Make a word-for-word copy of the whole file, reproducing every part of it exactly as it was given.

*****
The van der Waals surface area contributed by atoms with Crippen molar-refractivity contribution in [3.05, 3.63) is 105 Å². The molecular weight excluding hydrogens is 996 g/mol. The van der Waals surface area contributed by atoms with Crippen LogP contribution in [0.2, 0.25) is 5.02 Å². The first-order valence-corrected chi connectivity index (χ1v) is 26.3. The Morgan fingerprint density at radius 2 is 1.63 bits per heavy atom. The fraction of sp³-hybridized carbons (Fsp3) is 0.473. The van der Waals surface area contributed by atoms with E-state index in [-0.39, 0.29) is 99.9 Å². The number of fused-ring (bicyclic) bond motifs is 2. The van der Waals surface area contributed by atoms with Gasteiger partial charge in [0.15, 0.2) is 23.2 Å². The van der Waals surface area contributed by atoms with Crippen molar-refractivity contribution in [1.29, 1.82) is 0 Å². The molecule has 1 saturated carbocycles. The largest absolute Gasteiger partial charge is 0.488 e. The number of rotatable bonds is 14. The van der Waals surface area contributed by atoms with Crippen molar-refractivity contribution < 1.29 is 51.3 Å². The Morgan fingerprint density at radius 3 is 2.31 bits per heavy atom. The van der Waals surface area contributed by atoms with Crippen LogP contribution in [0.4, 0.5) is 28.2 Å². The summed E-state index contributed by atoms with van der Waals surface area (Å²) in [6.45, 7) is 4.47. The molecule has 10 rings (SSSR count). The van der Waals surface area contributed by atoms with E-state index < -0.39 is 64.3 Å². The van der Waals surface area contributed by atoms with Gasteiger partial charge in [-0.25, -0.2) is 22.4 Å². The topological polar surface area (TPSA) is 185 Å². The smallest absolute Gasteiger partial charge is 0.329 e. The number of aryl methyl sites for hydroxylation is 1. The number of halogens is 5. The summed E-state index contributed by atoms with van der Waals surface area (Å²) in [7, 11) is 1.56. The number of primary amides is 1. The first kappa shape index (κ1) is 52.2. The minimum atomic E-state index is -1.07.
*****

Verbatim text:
The van der Waals surface area contributed by atoms with Crippen molar-refractivity contribution in [3.05, 3.63) is 105 Å². The molecular weight excluding hydrogens is 996 g/mol. The van der Waals surface area contributed by atoms with Crippen LogP contribution in [0.2, 0.25) is 5.02 Å². The first-order valence-corrected chi connectivity index (χ1v) is 26.3. The Morgan fingerprint density at radius 2 is 1.63 bits per heavy atom. The fraction of sp³-hybridized carbons (Fsp3) is 0.473. The van der Waals surface area contributed by atoms with E-state index in [-0.39, 0.29) is 99.9 Å². The number of fused-ring (bicyclic) bond motifs is 2. The van der Waals surface area contributed by atoms with Gasteiger partial charge in [0.15, 0.2) is 23.2 Å². The van der Waals surface area contributed by atoms with Crippen molar-refractivity contribution in [1.29, 1.82) is 0 Å². The molecule has 1 saturated carbocycles. The largest absolute Gasteiger partial charge is 0.488 e. The number of rotatable bonds is 14. The van der Waals surface area contributed by atoms with Crippen molar-refractivity contribution < 1.29 is 51.3 Å². The Morgan fingerprint density at radius 3 is 2.31 bits per heavy atom. The van der Waals surface area contributed by atoms with Crippen LogP contribution in [0.4, 0.5) is 28.2 Å². The summed E-state index contributed by atoms with van der Waals surface area (Å²) in [6.45, 7) is 4.47. The molecule has 10 rings (SSSR count). The van der Waals surface area contributed by atoms with E-state index < -0.39 is 64.3 Å². The van der Waals surface area contributed by atoms with Gasteiger partial charge in [-0.25, -0.2) is 22.4 Å². The topological polar surface area (TPSA) is 185 Å². The smallest absolute Gasteiger partial charge is 0.329 e. The number of aryl methyl sites for hydroxylation is 1. The number of halogens is 5. The summed E-state index contributed by atoms with van der Waals surface area (Å²) in [7, 11) is 1.56. The number of primary amides is 1. The first kappa shape index (κ1) is 52.2. The minimum atomic E-state index is -1.07.